One of the best things about natural hair is that it’s versatile beyond measure. So versatile, in fact, that naturalista’s find beauty in parts of the hair that many people ignore, like baby hairs. Also known as hair edges, these are the tiny strands that sit just at the perimeter of your hairline. Baby hair is experiencing a resurgence in popularity in recent years, but way before folks took their edge styling artistry to the Internet, baby hair was a trend.
So many styles make a comeback, but edge taming and slicking is a practice as old as time. It is somewhat of an art to master, particularly since these tiny hairs along the forehead can be quite fragile. But with the right tools and edge products, you too can lay edges like a true artist.

How Do You Lay Edges For Beginners?

Much like any curly hairstyle, how you lay hair edges is a process that requires a bit of trial and error, but hopefully not too much error. Whether or not you’ll be successful at laying your edges depends on having the right tools and natural hair care products on hand. Before you start styling, be sure to give your curls a good washing with the Black Vanilla Shampoo Bar to get rid of any leftover product.

While some of the more intricate edge styles look like they require a lot of work, the steps are pretty simple. No matter what your skill level, gather up an edge brush (for decades, a regular toothbrush has been the go-to), a rattail comb for parting and detailing, edge gel, and a silk scarf or edge wrap.

Keep in mind that hair edges are delicate, so you don’t want to tug too much or brush roughly, or else you risk damaging these fine hair. Edges are called baby hairs for a reason, not only because they’re generally shorter than the rest of your hair, but some of this section of strands are newer growth, fresh out the roots.

Once your tools are laid out and your hair is clear of any previously applied products, follow these steps.

1. Using the fine-tooth comb, separate your hair edges from your curls by combing them forward away from your hairline and down toward your forehead. Since these hairs are shorter, separating them should be relatively easy. Only separate a thin layer of baby hairs so that your edges aren’t too thick. Laying too much hair will make it more difficult to lay edges flat against your head, and even with the strongest-hold gel, you may experience some lifting.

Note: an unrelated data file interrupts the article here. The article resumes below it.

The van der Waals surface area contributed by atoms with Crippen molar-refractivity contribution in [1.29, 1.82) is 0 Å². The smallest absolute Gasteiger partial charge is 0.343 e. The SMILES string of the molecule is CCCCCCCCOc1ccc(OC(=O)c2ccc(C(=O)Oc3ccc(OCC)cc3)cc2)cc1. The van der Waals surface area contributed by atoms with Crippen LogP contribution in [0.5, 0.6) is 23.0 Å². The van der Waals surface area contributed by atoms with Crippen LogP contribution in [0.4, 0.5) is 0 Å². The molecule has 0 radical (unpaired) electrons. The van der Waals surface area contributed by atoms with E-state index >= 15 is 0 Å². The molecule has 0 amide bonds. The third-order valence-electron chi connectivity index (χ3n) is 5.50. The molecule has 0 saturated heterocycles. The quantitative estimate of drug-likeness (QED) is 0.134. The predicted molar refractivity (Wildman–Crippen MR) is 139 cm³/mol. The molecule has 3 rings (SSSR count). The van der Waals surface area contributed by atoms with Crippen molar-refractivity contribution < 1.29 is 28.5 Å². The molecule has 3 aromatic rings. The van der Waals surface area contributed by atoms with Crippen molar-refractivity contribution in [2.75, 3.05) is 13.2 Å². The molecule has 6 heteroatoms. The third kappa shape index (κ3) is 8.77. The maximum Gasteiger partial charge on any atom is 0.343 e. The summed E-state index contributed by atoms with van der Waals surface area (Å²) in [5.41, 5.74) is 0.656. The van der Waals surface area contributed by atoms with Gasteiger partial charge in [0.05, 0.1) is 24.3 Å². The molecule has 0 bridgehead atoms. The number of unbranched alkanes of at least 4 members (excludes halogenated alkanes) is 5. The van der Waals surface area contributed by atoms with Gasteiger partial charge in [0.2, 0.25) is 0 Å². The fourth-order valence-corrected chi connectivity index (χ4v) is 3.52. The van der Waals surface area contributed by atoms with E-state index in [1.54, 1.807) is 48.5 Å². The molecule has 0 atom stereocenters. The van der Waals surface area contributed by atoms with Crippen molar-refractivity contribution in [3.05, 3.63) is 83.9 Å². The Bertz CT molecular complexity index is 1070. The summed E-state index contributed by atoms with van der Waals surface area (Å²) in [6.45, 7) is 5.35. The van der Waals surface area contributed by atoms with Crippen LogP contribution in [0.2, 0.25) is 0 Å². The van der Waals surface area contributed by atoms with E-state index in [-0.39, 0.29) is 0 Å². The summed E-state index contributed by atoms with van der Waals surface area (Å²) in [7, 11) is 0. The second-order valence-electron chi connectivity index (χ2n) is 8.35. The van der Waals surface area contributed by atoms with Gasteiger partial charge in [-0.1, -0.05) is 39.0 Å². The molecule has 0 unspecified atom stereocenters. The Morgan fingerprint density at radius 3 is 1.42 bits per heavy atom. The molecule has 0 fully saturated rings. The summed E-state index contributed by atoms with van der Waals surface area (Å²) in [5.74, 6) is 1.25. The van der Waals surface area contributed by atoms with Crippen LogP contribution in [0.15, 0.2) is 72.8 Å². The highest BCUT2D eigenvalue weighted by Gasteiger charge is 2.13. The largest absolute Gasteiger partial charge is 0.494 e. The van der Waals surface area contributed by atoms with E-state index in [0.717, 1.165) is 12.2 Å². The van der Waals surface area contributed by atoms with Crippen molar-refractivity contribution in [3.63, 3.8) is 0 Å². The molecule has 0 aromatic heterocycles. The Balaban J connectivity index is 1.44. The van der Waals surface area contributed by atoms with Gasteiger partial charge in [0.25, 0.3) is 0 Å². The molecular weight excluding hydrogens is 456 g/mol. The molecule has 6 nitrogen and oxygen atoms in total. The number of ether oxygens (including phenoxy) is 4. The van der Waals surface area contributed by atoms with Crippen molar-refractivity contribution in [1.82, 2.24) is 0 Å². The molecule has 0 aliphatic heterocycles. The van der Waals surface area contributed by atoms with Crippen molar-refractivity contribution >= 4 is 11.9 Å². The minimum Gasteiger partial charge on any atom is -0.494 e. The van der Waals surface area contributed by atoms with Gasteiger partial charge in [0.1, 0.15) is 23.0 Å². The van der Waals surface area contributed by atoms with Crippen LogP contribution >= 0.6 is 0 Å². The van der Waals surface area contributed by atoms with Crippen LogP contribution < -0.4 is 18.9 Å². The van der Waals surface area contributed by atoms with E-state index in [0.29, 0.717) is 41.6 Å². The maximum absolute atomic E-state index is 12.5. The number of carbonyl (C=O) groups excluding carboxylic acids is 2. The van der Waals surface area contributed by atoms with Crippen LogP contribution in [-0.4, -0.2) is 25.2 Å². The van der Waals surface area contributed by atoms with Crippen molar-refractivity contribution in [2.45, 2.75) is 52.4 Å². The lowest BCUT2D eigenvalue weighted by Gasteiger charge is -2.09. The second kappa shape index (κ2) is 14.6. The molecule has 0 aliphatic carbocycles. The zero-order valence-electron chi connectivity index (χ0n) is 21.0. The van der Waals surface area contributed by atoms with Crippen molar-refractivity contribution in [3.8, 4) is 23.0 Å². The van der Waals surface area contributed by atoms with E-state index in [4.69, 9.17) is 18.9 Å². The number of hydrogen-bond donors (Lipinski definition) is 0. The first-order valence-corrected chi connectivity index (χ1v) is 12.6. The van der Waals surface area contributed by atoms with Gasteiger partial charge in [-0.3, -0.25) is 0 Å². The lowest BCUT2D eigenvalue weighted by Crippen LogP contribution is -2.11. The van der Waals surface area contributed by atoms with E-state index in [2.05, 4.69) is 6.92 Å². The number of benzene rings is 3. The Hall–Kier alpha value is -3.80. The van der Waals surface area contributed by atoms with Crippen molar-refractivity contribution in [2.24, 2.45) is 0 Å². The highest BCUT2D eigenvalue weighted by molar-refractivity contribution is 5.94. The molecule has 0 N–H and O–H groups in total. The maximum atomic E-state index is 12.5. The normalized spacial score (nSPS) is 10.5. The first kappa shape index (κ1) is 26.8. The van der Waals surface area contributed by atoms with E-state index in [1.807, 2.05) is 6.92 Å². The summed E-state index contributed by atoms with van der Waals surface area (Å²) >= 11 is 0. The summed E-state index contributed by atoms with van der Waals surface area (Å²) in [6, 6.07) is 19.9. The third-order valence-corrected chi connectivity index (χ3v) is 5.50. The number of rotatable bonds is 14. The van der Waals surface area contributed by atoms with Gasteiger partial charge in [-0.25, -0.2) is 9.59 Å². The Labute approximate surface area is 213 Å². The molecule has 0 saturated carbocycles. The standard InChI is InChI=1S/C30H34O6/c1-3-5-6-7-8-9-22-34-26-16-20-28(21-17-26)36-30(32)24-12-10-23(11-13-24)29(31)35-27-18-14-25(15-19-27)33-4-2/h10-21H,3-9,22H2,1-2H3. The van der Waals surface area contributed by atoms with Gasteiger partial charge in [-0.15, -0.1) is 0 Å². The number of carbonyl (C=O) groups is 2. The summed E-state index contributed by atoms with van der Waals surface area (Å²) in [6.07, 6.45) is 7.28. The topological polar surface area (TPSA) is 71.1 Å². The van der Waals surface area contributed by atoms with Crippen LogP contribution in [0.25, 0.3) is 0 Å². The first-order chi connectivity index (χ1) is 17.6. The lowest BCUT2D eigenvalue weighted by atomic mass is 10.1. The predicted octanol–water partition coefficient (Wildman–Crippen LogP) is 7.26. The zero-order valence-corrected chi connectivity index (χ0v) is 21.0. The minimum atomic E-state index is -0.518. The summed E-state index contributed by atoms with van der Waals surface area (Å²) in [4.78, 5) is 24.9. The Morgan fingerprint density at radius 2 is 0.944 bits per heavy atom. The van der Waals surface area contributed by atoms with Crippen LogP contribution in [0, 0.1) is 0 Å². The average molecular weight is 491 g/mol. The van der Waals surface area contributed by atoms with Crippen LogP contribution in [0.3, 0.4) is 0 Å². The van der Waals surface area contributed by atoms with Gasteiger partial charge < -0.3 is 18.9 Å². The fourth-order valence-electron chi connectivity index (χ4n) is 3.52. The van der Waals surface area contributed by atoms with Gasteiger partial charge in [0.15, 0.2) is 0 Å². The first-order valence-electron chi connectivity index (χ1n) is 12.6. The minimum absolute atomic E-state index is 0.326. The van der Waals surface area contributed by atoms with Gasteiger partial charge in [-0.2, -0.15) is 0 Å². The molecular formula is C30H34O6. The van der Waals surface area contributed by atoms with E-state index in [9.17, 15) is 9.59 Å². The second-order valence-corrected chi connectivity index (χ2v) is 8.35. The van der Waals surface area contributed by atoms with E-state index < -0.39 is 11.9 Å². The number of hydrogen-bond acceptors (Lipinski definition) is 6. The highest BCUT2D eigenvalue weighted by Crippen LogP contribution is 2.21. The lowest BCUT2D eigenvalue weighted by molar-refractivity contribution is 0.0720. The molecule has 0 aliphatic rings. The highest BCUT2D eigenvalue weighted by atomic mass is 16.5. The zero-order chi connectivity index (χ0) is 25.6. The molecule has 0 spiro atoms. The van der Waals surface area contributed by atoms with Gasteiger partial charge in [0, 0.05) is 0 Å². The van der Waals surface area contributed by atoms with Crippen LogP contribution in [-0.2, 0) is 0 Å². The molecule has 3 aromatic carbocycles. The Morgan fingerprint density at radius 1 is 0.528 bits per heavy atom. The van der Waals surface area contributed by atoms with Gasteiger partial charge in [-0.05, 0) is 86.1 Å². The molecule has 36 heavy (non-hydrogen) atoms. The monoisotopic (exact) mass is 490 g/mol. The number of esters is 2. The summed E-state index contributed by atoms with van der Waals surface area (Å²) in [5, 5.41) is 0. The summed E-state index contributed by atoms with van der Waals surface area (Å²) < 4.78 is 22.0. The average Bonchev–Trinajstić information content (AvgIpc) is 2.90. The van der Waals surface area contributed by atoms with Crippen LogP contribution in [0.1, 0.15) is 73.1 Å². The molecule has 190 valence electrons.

2. Dip the tip of your edge brush into your gel and then apply to the baby hairs brushing and slicking them down onto your forehead. Here’s where you can get creative with how you swirl these hairs down. Brush strands into spirals or loops as you desire.

3. Once you’re done swooping, detail your design using the pointy end of your rattail comb. Here’s where you can smooth out the curves of your swirls and push any hairs back or forward to your liking.

4. After your style is set, wrap the perimeter of your hair tightly with a satin scarf. This will not only flatten the hair edges down even more, but will also keep them in place as your gel dries. You can even hit your hairline with a diffuser on a low setting to help it to set faster.

What Products Should You Use For Your Edges?

Choosing the best edge control products depends on your curl type. Similar to the styling gel you use on the rest of your curls, the level of hold you’ll need should be determined by how soft or coarse your hair texture is. Softer hair will likely lay flat and stay put with a medium-hold edge gel, like our Black Vanilla Edge Control. Whereas thicker, more coarse textures like 4C hair may need a heavier, strong-hold edge control to keep curly baby hairs in place. If your hair is soft but super curly, it may be tricky getting your coils to smooth out, so consider using the stronger hold gel for slicking.

Does Edge Control Grow Hair?

Much like any other type of styling product, the ingredients in an edge gel can either nourish or damage hair over time. So pay close attention to what’s in the one you’re choosing. Generally speaking, there’s no proof that edge control overall helps grow hair. However, using edge gel that is free of drying ingredients will help maintain moisture on this delicate section of your hair. Additionally, look for moisturizing ingredients like glycerin, protein, and castor oil to keep hair protected from breakage. If you do encounter damage along your hairline, check out this guide on How To Grow Back Your Edges.

The Best Hair Edge Styles

What’s great about how you lay edges is that there’s free reign to be as bold or modest as you want. Consider this section of your mane your canvas. Thankfully, due to the uptick in interest around hair edges, there’s plenty of inspiration on the Internet. So whether you take a cue from a celebrity or whip up your own style, edge looks abound.

If your goal is to simply take flyaways, try a feathered look where the hair is brushed straight forward from the hairline and then swept cleanly toward each temple. A middle ground iteration of this feathered look is to do the same technique but in sections. So instead of one feather on each side of your forehead, divide each side into smaller feathers.

Beginners who want to test out the look can try a single spiral off of a slicked-back look. Or go to town with the twirls and create several pinwheels across your forehead. If you really want to get fancy, consider bedazzling your baby hairs with gems.

Looking for more hair styling inspiration to put to the test? Check out these 10 Hairstyles That Will Survive Your Workout.

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